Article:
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Stroke, Meditation and Insight

“Thoughts That Can’t Be Spoken” is a fascinating piece about a writer’s experience of a stroke. Alberto Manguel describes what happened after “a blood clot in one of the arteries that feeds my brain had blocked for a few minutes the passage of oxygen.” The essay offers much unintended insight into the neurological basis of the meditative state.

Alberto ManguelDuring and after his stroke, the Manguel said that it was as if “thought had become demagnetized and was no longer capable of attracting the words supposed to define it.” Declaring that “thought forms itself in the mind by means of words, he said that it was like the “metal shavings gathering around the magnet of thought” no longer stuck, but “would dissolve into meaningless fragments.”

In some ways that sounds like what happens during meditative states, with one huge difference. Rather than the dysfunction of a stroke, the brain is functioning at its highest level in the awakened state created by methodless meditation. So thought is ‘demagnetized’ both during a stroke and during meditative states. No wonder more people don’t bring about meditative states!

Meditation, in the sense I’m using the word has nothing to do with breath-watching or navel-staring, nor any of the tricks and techniques for quieting the mind that countless ‘meditation teachers’ are peddling these days.

True meditation begins with passive observation ending the infinite regress of the observer, and effortlessly grows into intense attention that spontaneously stills the mind-as-thought. Meditation cannot be taught, only discovered within the individual.

During the meditative state, words are no longer able to “instantaneously cluster [and crystallize] around thought. Not because the brain is damaged, but because the brain is sufficiently attentive to thought as a single movement that words, images, memories and associations cannot attach themselves around an illusory center, the ‘me.’

The first time this happens to a strong degree it elicits fear, because one thinks that something may be going wrong. But confronting the fear, one asks, ‘am I actually losing my mind, or am I gaining perception?’ Though it feels like the ground is dissolving from under one’s feet, what’s actually happening is liberation from separation and fixity. Letting go, there is the feeling of complete being and the fluidity of water.

In another telling simile, Manguel said that as his stroke was happening, it felt like “I had come to a dam that blocked07-iht-edmanguelart-videoSixteenByNine1050 my way.” That’s how thought is experienced after awakening. Having had an experiential insight that ends thought, from then on the mind-as-thought feels like a dam that blocks the way.

We habitually and reflexively take word formation and memory association for granted. And we believe that we control our thoughts rather than our thoughts control us. That illusion seen through during true meditation, and the self, which is nothing but a bundle of memories, images and emotions, is emotionally experienced as the central impediment to direct perception and insight.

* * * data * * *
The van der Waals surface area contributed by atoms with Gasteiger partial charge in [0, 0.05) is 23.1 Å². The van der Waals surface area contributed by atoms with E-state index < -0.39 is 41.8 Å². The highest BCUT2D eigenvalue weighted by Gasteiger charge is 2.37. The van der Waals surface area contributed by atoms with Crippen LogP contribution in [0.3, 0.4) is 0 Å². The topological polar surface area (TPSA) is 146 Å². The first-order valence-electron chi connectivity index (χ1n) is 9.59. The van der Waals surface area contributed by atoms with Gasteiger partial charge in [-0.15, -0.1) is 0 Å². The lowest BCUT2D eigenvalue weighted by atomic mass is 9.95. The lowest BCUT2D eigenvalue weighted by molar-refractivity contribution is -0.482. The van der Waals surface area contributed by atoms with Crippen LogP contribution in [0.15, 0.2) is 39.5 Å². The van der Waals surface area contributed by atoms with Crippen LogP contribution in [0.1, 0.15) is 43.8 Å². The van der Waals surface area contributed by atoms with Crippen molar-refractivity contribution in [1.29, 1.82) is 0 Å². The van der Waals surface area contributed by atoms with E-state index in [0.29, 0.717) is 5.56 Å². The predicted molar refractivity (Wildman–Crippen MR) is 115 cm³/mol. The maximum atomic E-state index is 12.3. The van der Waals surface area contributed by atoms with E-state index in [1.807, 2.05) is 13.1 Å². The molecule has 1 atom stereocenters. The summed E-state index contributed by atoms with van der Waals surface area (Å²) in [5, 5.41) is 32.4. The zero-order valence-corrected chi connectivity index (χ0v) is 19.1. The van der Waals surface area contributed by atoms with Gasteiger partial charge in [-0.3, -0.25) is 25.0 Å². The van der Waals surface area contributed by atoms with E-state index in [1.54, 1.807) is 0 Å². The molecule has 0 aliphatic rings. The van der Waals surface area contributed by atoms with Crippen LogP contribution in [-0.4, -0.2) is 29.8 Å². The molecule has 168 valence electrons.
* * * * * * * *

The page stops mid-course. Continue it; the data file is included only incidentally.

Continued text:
Evincing both a funny and disturbing reflexivity devoid of insight, Manguel concludes his essay by this mind-bending bit on nonsense: “Now, after my stroke, I try to make myself aware of the path my thoughts travel before transforming themselves into words on the page. I try, but it’s all too quick. My thoughts outwit me.”

Manguel admits to taking LSD when he was younger, and though I never did, this paragraph reads like a bad trip. Can one cut through the Gordian knot with one stroke (pardon the pun)?

“My thoughts outwit me” is at once hilarious and heartbreaking. “I try to make myself aware of the path of my thoughts” is a triple redundancy. Thought is a single movement; there is no ‘I’ apart from it. Even to say ‘my thoughts’ is redundant, because there’s no separate ‘me.’ The discrete and permanent self is delusion.

The infinite regress exemplified in the statement “my thoughts outwit me” can halt, but obviously not through thought as ‘me’ trying to outwit “the path of my thoughts.”

The observer/self is the great illusion produced by the human mind, the source of all division, conflict and fragmentation. It is suffocating us and ripping apart the planet, yet like the Sorcerer’s Apprentice, we don’t seem to be able to stop.

With watchfulness and mindfulness however, awareness grows quicker than thought, and the illusion of the observer/self falls away. Then there’s just observation, and the brain gathers attention without effort until the mind naturally and spontaneously stops its chatter.

There is something that precedes and is beyond thought—insight. The brain can live in terms of it, rather than thought, which is inherently separative.

Insight is understanding and liberation. Thought still dominates the human brain, but perhaps not for much longer.

It’s imperative, as the world becomes more fragmented and mad, that we regularly ‘de-magnetize’ thought. That is the action of meditation. It not only restores and renews life in a dead culture; it brings and releases the immense energy of insight.

With unwilled watchfulness, stillness and space (beginning with the space between thoughts) allow insight into the separative mind, which acts on the brain, ending the habit of divisiveness. In deeper meditative states, there is simply a state of insight, in which there are no words or thoughts.

Martin LeFevre


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